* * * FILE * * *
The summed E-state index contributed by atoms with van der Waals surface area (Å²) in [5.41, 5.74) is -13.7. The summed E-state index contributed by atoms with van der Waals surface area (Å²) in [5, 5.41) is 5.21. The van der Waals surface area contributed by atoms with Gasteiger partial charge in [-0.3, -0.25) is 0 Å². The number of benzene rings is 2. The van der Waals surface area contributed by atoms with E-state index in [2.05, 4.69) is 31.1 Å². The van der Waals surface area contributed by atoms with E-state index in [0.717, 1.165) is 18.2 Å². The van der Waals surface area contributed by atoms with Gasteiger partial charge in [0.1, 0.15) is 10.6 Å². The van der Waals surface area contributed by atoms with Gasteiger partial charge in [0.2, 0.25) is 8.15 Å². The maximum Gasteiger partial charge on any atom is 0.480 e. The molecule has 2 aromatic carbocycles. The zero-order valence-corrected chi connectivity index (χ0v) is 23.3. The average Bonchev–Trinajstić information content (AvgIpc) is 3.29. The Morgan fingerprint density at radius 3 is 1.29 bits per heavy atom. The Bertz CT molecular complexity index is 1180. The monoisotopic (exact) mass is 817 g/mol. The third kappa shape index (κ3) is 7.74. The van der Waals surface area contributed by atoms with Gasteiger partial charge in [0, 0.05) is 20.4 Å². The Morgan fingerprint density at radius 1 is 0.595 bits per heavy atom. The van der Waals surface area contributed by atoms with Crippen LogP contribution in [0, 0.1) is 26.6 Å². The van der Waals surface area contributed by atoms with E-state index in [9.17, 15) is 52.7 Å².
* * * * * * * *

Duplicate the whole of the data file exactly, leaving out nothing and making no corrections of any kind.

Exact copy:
The summed E-state index contributed by atoms with van der Waals surface area (Å²) in [5.41, 5.74) is -13.7. The summed E-state index contributed by atoms with van der Waals surface area (Å²) in [5, 5.41) is 5.21. The van der Waals surface area contributed by atoms with Gasteiger partial charge in [-0.3, -0.25) is 0 Å². The number of benzene rings is 2. The van der Waals surface area contributed by atoms with E-state index in [2.05, 4.69) is 31.1 Å². The van der Waals surface area contributed by atoms with E-state index in [0.717, 1.165) is 18.2 Å². The van der Waals surface area contributed by atoms with Gasteiger partial charge in [0.1, 0.15) is 10.6 Å². The van der Waals surface area contributed by atoms with Gasteiger partial charge in [0.2, 0.25) is 8.15 Å². The maximum Gasteiger partial charge on any atom is 0.480 e. The molecule has 2 aromatic carbocycles. The zero-order valence-corrected chi connectivity index (χ0v) is 23.3. The average Bonchev–Trinajstić information content (AvgIpc) is 3.29. The Morgan fingerprint density at radius 3 is 1.29 bits per heavy atom. The Bertz CT molecular complexity index is 1180. The monoisotopic (exact) mass is 817 g/mol. The third kappa shape index (κ3) is 7.74. The van der Waals surface area contributed by atoms with Gasteiger partial charge in [0, 0.05) is 20.4 Å². The Morgan fingerprint density at radius 1 is 0.595 bits per heavy atom. The van der Waals surface area contributed by atoms with Crippen LogP contribution in [0, 0.1) is 26.6 Å². The van der Waals surface area contributed by atoms with E-state index in [9.17, 15) is 52.7 Å².